From the poor countries' point of view, the Paris agreement next December must include provisions requiring rich countries to provide them with climate financing to aid their adaptation to a warming world, plus funds to pay for the loss and damage that they suffer from climate change. Notionally, financing for adaptation is supposed to cushion poor countries against future climate change, whereas loss and damage payments compensate countries and communities for climate change damage to which they cannot adapt. The poor states are demanding $100 billion in climate aid by 2020. After that, climate aid payments might exceed $1 trillion annually.
Attached to the Lima Call for Climate Action is a preliminary draft document outlining various options for a Paris agreement. It is a Chinese menu of provisions that highlights just how much discord there is over global climate policy. For example, the draft offers several options with regard to setting a firm goal for greenhouse gas emissions cuts. Countries might agree to cut emissions to 40 to 70 percent below their 2010 levels by 2050; or cut them by 50 percent below their 1990s levels with a continued decline thereafter; or go for full decarbonization by 2050. Or rich countries could agree that their emissions will peak in 2015 and then aim for zero net emissions by 2050.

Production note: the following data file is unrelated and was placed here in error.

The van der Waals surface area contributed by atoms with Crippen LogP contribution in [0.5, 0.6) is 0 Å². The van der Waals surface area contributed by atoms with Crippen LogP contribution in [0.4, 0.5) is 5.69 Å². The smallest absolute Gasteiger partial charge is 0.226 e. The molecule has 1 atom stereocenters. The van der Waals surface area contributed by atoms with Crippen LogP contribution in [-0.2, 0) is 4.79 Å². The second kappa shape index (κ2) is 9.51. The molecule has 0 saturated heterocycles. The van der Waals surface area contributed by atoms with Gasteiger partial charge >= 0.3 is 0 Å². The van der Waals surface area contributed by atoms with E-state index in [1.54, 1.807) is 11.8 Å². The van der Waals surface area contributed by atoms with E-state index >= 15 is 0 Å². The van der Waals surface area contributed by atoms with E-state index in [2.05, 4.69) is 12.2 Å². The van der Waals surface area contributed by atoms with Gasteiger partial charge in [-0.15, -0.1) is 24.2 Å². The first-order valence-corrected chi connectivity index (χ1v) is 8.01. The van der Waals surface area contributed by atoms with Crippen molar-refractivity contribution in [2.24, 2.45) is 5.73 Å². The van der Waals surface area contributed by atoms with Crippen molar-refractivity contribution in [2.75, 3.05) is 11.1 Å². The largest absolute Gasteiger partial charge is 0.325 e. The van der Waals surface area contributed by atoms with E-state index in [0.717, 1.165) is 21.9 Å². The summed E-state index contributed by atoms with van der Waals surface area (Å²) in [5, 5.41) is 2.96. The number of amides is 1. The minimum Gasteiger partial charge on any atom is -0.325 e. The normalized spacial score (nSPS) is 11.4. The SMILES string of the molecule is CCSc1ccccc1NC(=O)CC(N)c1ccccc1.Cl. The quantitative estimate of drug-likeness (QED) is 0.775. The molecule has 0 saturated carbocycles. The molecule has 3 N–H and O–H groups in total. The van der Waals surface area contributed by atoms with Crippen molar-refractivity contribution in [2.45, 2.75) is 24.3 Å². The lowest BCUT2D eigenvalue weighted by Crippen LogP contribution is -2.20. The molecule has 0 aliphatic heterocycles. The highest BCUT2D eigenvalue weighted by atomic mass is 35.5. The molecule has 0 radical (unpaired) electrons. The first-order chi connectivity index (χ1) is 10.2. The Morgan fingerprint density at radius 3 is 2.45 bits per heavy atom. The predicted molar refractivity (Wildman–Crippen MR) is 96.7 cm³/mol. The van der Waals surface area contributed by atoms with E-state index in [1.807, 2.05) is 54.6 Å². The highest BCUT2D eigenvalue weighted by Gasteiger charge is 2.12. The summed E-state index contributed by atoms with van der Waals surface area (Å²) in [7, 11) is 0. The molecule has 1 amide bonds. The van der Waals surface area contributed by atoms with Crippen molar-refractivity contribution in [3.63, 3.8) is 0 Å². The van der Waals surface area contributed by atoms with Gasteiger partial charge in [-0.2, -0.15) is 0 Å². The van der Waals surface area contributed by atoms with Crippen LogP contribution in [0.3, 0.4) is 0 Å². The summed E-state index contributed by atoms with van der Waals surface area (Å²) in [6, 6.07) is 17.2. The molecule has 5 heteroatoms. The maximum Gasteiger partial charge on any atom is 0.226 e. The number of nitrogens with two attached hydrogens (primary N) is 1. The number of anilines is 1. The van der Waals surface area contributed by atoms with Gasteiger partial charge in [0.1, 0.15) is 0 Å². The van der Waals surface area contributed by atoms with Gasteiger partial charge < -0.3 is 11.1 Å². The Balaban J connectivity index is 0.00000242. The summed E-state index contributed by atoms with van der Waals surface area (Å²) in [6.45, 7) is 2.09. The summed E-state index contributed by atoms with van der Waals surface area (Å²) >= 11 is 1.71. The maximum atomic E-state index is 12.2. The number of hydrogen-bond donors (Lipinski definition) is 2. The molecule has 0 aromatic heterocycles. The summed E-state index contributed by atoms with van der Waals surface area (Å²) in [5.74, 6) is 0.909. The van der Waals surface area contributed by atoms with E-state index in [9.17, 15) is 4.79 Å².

The section on the financial resources to be provided to poor countries suggests an annual floor of $100 billion; or, alternately, the agreement might not specify any amount of climate aid at all. Under the proposed provisions dealing with sources of finance, Option 1 states that climate aid should primarily come from the rich countries' government budgets. Under Option 2, private funds would play a greater role. Also undecided is whether countries will have the right to assess and challenge data issued by other countries with regard to their treaty commitments. They also need to figure out whether the parties will have to update their INDCs every five years or every 10 years.
According to the Lima Call for Climate Action, climate negotiation sessions this coming spring are supposed to reduce these options and produce a slimmer "negotiating text" before May.
The interests of the rich and poor countries just don't converge on this issue. The poor nations are not going to forego using cheap fossil fuels to energize their economic growth unless the rich states agree to fork over huge sums to them annually. And the rich countries aren't about to give hundreds of billions to corrupt governments in the developing world, particularly when many of the latter are declining to make any commitments until they see the money—and are refusing to let anyone monitor and assess whatever commitments they do make.
So there will be a big flop in Paris this time next year. And then the climate-crisis circus will roll urgently on to still more venues in the years after that.